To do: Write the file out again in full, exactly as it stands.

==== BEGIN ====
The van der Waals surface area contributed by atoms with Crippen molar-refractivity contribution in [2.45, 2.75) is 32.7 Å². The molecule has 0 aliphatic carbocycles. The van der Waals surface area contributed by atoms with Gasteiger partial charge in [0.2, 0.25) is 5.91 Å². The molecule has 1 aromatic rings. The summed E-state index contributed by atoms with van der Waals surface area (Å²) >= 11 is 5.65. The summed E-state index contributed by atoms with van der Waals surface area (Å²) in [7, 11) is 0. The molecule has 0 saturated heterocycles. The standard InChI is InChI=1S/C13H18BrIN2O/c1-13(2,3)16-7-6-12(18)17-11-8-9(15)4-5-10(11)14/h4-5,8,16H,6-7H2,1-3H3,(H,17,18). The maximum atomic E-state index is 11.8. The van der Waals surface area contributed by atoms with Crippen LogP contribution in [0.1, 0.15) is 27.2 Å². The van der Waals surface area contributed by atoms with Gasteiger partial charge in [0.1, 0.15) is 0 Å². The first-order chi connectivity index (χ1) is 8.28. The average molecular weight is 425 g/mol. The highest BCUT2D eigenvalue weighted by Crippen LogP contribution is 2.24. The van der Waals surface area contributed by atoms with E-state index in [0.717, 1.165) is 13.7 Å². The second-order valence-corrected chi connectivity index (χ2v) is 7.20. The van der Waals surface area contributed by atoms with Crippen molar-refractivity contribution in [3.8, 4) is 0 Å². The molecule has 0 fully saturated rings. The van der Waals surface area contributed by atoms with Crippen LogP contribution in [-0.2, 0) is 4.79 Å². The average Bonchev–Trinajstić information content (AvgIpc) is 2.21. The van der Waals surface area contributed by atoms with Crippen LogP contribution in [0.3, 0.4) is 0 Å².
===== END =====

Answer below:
The van der Waals surface area contributed by atoms with Crippen molar-refractivity contribution in [2.45, 2.75) is 32.7 Å². The molecule has 0 aliphatic carbocycles. The van der Waals surface area contributed by atoms with Gasteiger partial charge in [0.2, 0.25) is 5.91 Å². The molecule has 1 aromatic rings. The summed E-state index contributed by atoms with van der Waals surface area (Å²) >= 11 is 5.65. The summed E-state index contributed by atoms with van der Waals surface area (Å²) in [7, 11) is 0. The molecule has 0 saturated heterocycles. The standard InChI is InChI=1S/C13H18BrIN2O/c1-13(2,3)16-7-6-12(18)17-11-8-9(15)4-5-10(11)14/h4-5,8,16H,6-7H2,1-3H3,(H,17,18). The maximum atomic E-state index is 11.8. The van der Waals surface area contributed by atoms with Crippen LogP contribution in [0.1, 0.15) is 27.2 Å². The van der Waals surface area contributed by atoms with Gasteiger partial charge in [0.1, 0.15) is 0 Å². The first-order chi connectivity index (χ1) is 8.28. The average molecular weight is 425 g/mol. The highest BCUT2D eigenvalue weighted by Crippen LogP contribution is 2.24. The van der Waals surface area contributed by atoms with E-state index in [0.717, 1.165) is 13.7 Å². The second-order valence-corrected chi connectivity index (χ2v) is 7.20. The van der Waals surface area contributed by atoms with Crippen molar-refractivity contribution in [3.8, 4) is 0 Å². The molecule has 0 fully saturated rings. The van der Waals surface area contributed by atoms with Crippen LogP contribution in [-0.2, 0) is 4.79 Å². The average Bonchev–Trinajstić information content (AvgIpc) is 2.21. The van der Waals surface area contributed by atoms with Crippen LogP contribution in [0.3, 0.4) is 0 Å².